Q: Dear Tom and Ray:
My girlfriend and I are having a disagreement over the need to adjust tire pressures on her Jeep Wagoneer when we drive on the beach. She says that she has been given the advice to deflate the tires before going on the beach. This sounds crazy and illogical to me, and I'm an engineer by training. I asked her if she has some kind of device to pump the tires back up when she leaves the beach and wants to drive on the interstate for hundreds of miles to get home. If you do recommend the deflation procedure, how much air do you take out? We are going to a beach house this summer that you can only get to by driving on the sand, and neither of us wants to listen to "I told you so."
A: TOM: Well, Bob, since you seem so comfortable throwing around that engineering credential, I'm sure you're quite used to learning that you're wrong.
RAY: Your girlfriend is absolutely right. The reason you deflate your tires before driving on the beach is because it gives you a wider, softer "footprint" in the sand. And the more actual rubber you can put on the sand, the better your chances of not getting stuck.
TOM: How much air to let out differs from car to car and from tire to tire. Generally speaking, the bigger the tire, the flatter it can run. If I had to guess, I'd say you could run your Jeep on the beach with 12 to 15 pounds per square inch of air in the tires, as long as you don't go too fast or too far. But I'd check with a dealer to be sure.
RAY: You are right, Bob, to be concerned about reinflating the tires. (We're trying to help you save face here, buddy.) If you get back on paved roads with 15 PSI in each tire, you'll surely damage the tires and the rims. So you have to have some way to reinflate the tires when you get off the beach.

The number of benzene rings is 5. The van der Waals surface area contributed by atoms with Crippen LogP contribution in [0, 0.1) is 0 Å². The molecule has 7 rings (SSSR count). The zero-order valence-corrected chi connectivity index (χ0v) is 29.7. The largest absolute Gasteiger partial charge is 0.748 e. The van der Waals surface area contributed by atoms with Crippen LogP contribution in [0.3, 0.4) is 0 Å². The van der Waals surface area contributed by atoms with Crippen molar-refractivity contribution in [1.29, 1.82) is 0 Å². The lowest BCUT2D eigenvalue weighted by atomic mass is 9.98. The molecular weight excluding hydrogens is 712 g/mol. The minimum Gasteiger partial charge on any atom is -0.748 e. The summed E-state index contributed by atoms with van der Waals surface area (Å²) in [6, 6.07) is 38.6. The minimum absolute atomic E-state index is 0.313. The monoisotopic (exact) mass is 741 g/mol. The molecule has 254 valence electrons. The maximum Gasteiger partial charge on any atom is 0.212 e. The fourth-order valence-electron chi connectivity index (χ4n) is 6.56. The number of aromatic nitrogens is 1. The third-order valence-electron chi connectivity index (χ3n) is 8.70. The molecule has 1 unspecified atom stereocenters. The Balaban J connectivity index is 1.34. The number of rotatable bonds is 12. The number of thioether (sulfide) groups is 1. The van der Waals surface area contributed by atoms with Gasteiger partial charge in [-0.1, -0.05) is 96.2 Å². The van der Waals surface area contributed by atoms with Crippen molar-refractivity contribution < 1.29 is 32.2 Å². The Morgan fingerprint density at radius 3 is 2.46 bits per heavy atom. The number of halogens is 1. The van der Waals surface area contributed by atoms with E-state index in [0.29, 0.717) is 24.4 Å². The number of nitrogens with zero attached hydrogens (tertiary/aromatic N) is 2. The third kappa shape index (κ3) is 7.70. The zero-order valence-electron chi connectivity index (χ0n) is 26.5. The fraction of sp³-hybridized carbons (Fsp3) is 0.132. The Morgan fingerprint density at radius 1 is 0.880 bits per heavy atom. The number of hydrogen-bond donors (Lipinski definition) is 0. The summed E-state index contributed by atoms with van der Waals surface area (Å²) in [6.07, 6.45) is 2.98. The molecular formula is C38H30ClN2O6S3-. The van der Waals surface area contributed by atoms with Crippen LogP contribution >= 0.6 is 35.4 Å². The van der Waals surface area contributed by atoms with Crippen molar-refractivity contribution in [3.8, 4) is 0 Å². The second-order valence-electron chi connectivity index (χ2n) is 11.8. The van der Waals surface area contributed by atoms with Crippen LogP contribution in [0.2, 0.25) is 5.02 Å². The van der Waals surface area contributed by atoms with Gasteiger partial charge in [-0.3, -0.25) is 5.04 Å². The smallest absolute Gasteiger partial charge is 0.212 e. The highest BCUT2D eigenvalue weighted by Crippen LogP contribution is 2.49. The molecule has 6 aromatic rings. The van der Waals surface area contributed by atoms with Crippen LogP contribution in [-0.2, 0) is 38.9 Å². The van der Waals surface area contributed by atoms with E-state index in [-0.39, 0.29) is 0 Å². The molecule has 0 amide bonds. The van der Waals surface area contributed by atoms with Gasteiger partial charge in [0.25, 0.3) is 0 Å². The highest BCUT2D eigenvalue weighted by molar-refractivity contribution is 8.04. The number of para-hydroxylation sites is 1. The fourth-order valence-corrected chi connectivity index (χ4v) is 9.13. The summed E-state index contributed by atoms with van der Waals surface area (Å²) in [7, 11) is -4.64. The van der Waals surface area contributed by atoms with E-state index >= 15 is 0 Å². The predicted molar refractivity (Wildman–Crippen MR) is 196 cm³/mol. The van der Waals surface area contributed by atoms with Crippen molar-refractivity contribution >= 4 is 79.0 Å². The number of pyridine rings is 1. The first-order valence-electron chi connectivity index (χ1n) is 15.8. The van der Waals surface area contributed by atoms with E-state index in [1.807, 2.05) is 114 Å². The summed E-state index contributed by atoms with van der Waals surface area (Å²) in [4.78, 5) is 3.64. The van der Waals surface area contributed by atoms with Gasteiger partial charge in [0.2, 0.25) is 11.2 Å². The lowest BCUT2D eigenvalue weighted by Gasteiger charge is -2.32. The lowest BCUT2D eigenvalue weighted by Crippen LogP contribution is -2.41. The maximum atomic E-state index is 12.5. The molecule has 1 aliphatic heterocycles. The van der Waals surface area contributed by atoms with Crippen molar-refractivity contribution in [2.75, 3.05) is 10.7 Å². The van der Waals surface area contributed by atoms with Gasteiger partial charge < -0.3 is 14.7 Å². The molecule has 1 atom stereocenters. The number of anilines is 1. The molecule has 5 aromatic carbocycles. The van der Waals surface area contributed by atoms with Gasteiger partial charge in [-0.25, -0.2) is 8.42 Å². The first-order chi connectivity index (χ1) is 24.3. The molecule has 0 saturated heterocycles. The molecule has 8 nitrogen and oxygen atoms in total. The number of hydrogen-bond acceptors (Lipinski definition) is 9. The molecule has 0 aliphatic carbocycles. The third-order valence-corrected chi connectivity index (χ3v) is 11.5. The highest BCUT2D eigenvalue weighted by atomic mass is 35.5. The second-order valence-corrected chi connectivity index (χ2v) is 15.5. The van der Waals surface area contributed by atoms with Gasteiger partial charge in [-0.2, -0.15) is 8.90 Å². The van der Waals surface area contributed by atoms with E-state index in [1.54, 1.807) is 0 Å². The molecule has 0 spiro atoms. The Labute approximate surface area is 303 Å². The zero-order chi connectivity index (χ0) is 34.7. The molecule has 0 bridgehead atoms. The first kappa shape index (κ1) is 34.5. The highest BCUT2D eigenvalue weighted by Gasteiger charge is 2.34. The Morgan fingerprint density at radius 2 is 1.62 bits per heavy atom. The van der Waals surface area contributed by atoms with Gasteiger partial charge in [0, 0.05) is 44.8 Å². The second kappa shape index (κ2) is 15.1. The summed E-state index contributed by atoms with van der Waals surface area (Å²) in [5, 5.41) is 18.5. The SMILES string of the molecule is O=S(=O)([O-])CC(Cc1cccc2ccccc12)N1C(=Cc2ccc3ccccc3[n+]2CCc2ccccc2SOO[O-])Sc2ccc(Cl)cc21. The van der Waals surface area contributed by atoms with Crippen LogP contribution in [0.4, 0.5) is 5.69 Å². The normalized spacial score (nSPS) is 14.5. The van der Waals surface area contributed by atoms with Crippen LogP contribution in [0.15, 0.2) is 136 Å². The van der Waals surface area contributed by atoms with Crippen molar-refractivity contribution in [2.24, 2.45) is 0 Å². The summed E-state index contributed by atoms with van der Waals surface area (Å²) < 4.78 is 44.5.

TOM: A portable, car-battery-powered air pump is one possibility. A gas station very near the beach access (that you can limp to) is another.
RAY: You might try to contact the owners of the beach house and find out how they deal with this issue, since they obviously have to get to their house and back.
TOM: That'll be better than stopping the first guy you pass on the beach and asking "How much air should I let out of my tires?"--only to find out that when you get the answer, you're already up to your axles in sand.
Dear Tom and Ray:
I have a question about "dry gas." I know some brands contain methanol and some contain isopropyl alcohol. I know isopropyl is recommended for cars with fuel injection. The question is, can I use the isopropyl (rubbing) alcohol I buy in the drugstore? I noticed the label says "contains 70 percent isopropyl." Does this mean the rest is water?
RAY: Yes. And water is exactly the thing you're trying to get out of your tank by using "dry gas" or "gas-line antifreeze." So don't use that 70 percent stuff.
TOM: But if you can find it, you can use "99.9 percent isopropyl" rubbing alcohol, which costs about a third as much as commercial "dry gas."
I also should mention that, personally, I don't believe you really need this stuff. Most gasolines already contain some kind of gas-line antifreeze. But if you do find it helpful where you live, you can put the rubbing alcohol into your tank in the same ratio that you would use for a commercial dry gas product--about 12 ounces of isopropyl alcohol for every 10 gallons of gas.
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